25 May 2022, the Paris Court of Appeal overturned the refusal of the French National Institute of Industrial Property (INPI) to grant an SPC on avelumab. This is a reversal of the “nivolumab” case law on the interpretation of Article 3(a) of Regulation (EC) No 469/2009 (hereafter the SPC Regulation).

 

In this case, Dana-Farber Cancer Institute had filed an SPC application (FR17C1046) 17 November 2017, which was based on the European patent EP 1 210 424 (hereafter EP’424) filed on 23 August 2000, and on the MA for avelumab (EU/1/17/1214) granted to Merck Europe B.V. on 20 September 2017.

Avelumab is an anti-PD-L1 monoclonal antibody, the active ingredient of Bavencio (Pfizer), which is indicated for the treatment of cancer, as it disrupts the PD-1/PD-L1 interaction in vivo.

It should be noted that EP’424 does not relate to avelumab as such. Indeed, avelumab is claimed in a subsequent patent EP 2,785,375 (hereinafter EP’375) filed on 21 November 2012 by Merck Patent GmbH and is the basis of another SPC application (FR20C1068). EP’424 relates primarily to PD-L1, as an isolated polypeptide (claim 12), as well as generally to “an antibody that selectively binds to a polypeptide of claim 12” (claim 17) and “an antibody that selectively binds to a polypeptide of SEQ ID NO: 2 or 4 [i.e. PD-L1]” (claim 27).

On 3 February 2021, the INPI rejected the granting of the SPC pursuant to Article 3(a) of the SPC Regulation. The office considered, following the Royalty Pharma judgment of the Court of Justice of the European Union (CJEU) in case C-650/17, that avelumab, although implicitly and necessarily covered by the functional definition used in claims 17 and 27 of the basic patent, was nevertheless not specifically identifiable in the patent, having been developed after the filing date of the basic patent through an independent inventive step.

The Court of Appeal overturned this decision by holding that the methods of generating and identifying an antibody directed against a given antigen were routine techniques for the person skilled in the art at the priority date, and, therefore, when the targeted antigen is already known, the discovery of an antibody binding to that antibody does not involve an inventive step. The Judges also noted that in the case of EP’375, filed 11 years after the filing date of EP’424 and granted for avelumab, the inventive step was finally recognised by the EPO because of the cross-species reactivity of avelumab, and not because of its ability to bind to PD-L1, the Examining Division having initially concluded that there was no inventive step. The Court concludes that it follows from these elements, based on the general knowledge of the person skilled in the art and the state of the art at the priority date of the EP’464 patent, that the human monoclonal antibody avelumab was specifically identifiable by the person skilled in the art in the light of the teachings of the said patent, by routine experiments known and well mastered, which may be long and tedious, but do not involve an independent inventive step.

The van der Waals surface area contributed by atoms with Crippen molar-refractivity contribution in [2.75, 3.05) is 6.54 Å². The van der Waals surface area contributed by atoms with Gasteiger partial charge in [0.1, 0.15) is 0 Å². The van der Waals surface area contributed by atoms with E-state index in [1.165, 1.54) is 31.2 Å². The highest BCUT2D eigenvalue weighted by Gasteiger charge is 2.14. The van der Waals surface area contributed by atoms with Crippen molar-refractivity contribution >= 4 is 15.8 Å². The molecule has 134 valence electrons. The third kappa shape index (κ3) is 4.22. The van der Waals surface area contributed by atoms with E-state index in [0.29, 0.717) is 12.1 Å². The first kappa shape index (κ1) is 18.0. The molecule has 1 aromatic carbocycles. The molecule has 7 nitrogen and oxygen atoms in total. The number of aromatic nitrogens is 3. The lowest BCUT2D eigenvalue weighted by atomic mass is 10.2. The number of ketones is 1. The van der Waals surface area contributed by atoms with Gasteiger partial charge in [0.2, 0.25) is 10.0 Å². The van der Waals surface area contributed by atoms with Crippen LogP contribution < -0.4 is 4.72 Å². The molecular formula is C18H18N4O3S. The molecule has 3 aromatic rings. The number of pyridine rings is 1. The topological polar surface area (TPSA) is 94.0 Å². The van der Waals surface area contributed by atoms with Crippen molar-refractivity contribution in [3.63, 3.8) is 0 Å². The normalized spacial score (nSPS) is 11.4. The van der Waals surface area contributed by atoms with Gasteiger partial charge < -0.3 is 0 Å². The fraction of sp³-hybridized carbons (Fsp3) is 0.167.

This ruling may, at first sight, be surprising. Indeed, in a very close recent case, the Court confirmed the decision of the INPI by a judgement of 19 January 2021. In this case, it was a confirmation of a decision of the INPI to reject a SPC application for nivolumab, an anti-PD-1 monoclonal antibody. The Judges considered that while nivolumab implicitly and necessarily fell within the scope of the invention covered by the basic patent, the preparation of monoclonal antibodies required more than routine operations. They also pointed out that it took three years after the filing of the basic patent to file a patent specifically for nivolumab, which was a strong indication that an inventive step independent of the basic patent was necessary to arrive at nivolumab.

In my view, there are two main reasons for this reversal of case law. Firstly, the consideration of the criteria resulting from the European Patent Convention (EPC) and the Directives and the case law of the European Patent Office (EPO), in accordance with the “independent inventive step” criterion from the Royalty Pharma case law, which was decisive. Secondly, in the nivolumab case, the Court of Appeal also considered that the SPC did not comply with Article 3(c) of the SPC Regulation, so that the assessment of compliance with Article 3(a) became a secondary issue.

In any case, this reversal of case law is fundamental and should facilitate the fulfilment of the requirements of Article 3(a) of the SPC Regulation in relation to monoclonal antibodies in France, especially in relation to the Medeva (C-322/10) and Eli Lilly cases.


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Kluwer IP Law
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One comment

  1. This judgement is very interesting because in my opinion gives an original interpretation of Royalty Pharma. Actually it moves the focus of interpetation from the chronological aspect to the inventiveness aspect.
    I have always (erroneously) read this CJEU decision as meaning that a product although conceptually covered by a functional claim, is not considered “protected as such” pursuant to art 3(a) SPC Regulation simply if it was developed later on the filing date.
    In my interpretatio the concept of “independent inventive step” was adsorbed and inherent in the fact that the product did not exist at the filing date and was “invented” in a subsequent research phase.
    Now the Paris Court of Appeal says that a product may well have been developed after the filing date and nevertheless it can be consedered necessarily and specificaly covered by the functional definition if its development did not requested any inventie cotribution.
    Very good interpretation !
    Claudio Germinario
    Società Italiana Brevetti
    Roma

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